When you set up a limited company, you are creating a separate legal entity from yourself so you need to set up a business bank account in the company name. This ensures that all the financial transactions for the company are completely separate from your own personal transactions. Some companies opt for complicated multiple account structures, but the majority of freelancers and contractors require a simple current account with a debit card and a savings account to put money aside for planned expenses such as tax liabilities, insurance and annual fees. Keep it as simple as you can. Remember: more accounts mean more admin.
Why it’s a requirement
Your limited company, as a legal entity, needs a separate bank account to handle financial transactions related to the business. It’s also common sense to keep your business’s financial affairs separate from your own. You can keep track of your business finances and there is an audit trail that supports your accounts should HMRC require evidence of your financial transactions.
How to choose a bank
The majority of the high street banks provide a business banking service in addition to specialist corporate banks, so there is a wealth of choice when selecting a banking provider. It’s best to do some research first to narrow your choices down to a shortlist before going in to discuss with the respective business service representatives at each one. Here are some things to consider when making a selection:
- What sort of transactions are you going to be making? This affects how you’ll work with the bank and what they’ll charge for the service. How are people going to pay you? If it’s all electronic transfers, little or no cheques and cash, then ‘transaction charges’ are likely to be minimal.
- How do you like to bank? Do you want face to face access and a counter service, or do you prefer to do the majority of your banking online? If online is the answer, you probably won’t need to consider how close your local branch is.
- Service standards. Talk to other contractors and business contacts to see what bank they use and how happy they are with the service.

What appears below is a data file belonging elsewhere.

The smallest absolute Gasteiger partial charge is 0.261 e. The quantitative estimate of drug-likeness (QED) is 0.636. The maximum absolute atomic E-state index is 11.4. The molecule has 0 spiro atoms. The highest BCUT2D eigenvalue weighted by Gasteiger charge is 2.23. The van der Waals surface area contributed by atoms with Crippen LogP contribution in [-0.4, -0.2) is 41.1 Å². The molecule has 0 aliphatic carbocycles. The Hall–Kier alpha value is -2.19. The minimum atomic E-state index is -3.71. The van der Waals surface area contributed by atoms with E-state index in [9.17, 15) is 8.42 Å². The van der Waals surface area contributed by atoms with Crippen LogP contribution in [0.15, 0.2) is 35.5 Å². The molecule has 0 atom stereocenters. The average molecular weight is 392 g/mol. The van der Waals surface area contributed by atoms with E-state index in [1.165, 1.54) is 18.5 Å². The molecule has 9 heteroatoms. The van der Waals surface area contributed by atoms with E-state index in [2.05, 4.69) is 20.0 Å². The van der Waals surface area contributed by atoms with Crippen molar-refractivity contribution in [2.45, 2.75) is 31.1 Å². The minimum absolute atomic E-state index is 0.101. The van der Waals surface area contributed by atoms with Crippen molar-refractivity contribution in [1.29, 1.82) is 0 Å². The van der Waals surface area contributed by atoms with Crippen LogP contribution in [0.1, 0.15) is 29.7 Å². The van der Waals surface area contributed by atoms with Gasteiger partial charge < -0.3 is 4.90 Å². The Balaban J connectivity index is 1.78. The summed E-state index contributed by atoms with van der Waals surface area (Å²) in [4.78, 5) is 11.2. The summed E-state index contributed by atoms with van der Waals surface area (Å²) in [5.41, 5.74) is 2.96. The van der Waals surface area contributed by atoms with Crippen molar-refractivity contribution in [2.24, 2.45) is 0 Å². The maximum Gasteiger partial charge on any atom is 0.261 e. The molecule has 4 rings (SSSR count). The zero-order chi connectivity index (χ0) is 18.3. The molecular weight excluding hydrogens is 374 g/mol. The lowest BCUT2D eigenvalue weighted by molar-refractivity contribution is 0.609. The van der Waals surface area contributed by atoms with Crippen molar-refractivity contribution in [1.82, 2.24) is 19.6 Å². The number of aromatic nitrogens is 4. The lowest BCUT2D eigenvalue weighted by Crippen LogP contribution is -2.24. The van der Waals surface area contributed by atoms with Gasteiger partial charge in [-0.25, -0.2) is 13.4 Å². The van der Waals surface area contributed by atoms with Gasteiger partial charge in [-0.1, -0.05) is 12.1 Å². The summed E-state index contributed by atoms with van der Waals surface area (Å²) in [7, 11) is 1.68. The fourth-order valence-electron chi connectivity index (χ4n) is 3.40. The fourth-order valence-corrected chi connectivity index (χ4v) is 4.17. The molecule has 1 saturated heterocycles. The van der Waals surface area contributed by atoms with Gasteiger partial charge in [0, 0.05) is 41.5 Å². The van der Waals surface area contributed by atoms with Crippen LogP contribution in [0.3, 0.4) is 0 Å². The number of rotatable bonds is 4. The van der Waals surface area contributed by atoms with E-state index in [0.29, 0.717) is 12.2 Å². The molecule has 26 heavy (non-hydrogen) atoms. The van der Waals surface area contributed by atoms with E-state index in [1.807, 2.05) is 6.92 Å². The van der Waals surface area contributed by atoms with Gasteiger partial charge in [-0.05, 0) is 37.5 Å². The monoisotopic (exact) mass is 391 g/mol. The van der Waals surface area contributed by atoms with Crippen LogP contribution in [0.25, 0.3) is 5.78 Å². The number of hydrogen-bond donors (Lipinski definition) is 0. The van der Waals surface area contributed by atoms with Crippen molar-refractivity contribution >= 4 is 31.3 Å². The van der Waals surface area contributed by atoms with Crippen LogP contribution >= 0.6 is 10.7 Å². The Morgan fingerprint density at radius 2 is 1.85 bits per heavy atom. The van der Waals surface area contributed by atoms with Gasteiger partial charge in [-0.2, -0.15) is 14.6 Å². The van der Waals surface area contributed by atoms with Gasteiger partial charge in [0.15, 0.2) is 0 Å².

- Charges. The majority of banks are great at providing a period of free banking when you open your account, but what are the charges after that? Look at monthly service fees as well as transaction costs to work out the most cost-effective solution for you.
It’s worth noting that you’ll want to stay with your bank for as long as possible: bank hopping is an administrative nightmare if you have a lot of clients, so a little research up front will pay dividends in the long run.
You can’t open a business account in the company name until the limited company is formed. Once you’re ready, you can apply for many business accounts over the phone or online, or you can complete the paperwork in branch instead.
The process is similar to opening a personal account, so you’ll need proof of ID, your address details (usually for the past three years), expected turnover figures and proof of company incorporation. In some cases your company UTR (Unique Taxpayer Reference) or TIN (Tax Identification Number for non-UK nationals) may also be required. Your UTR is a distinct 10-digit number that is issued by HMRC shortly after your company’s incorporation.
The business manager at the bank will run through the necessary documentation with you prior to the application process.
The account is usually opened instantaneously on acceptance of the application, with the necessary banking cards and cheque books being sent to the registered or trading address soon after. It is important that you use the business account for all the financial transactions relating to the company so that there is a robust audit trail. Keep all of your statements to audit against your accounting records, receipts and invoices.
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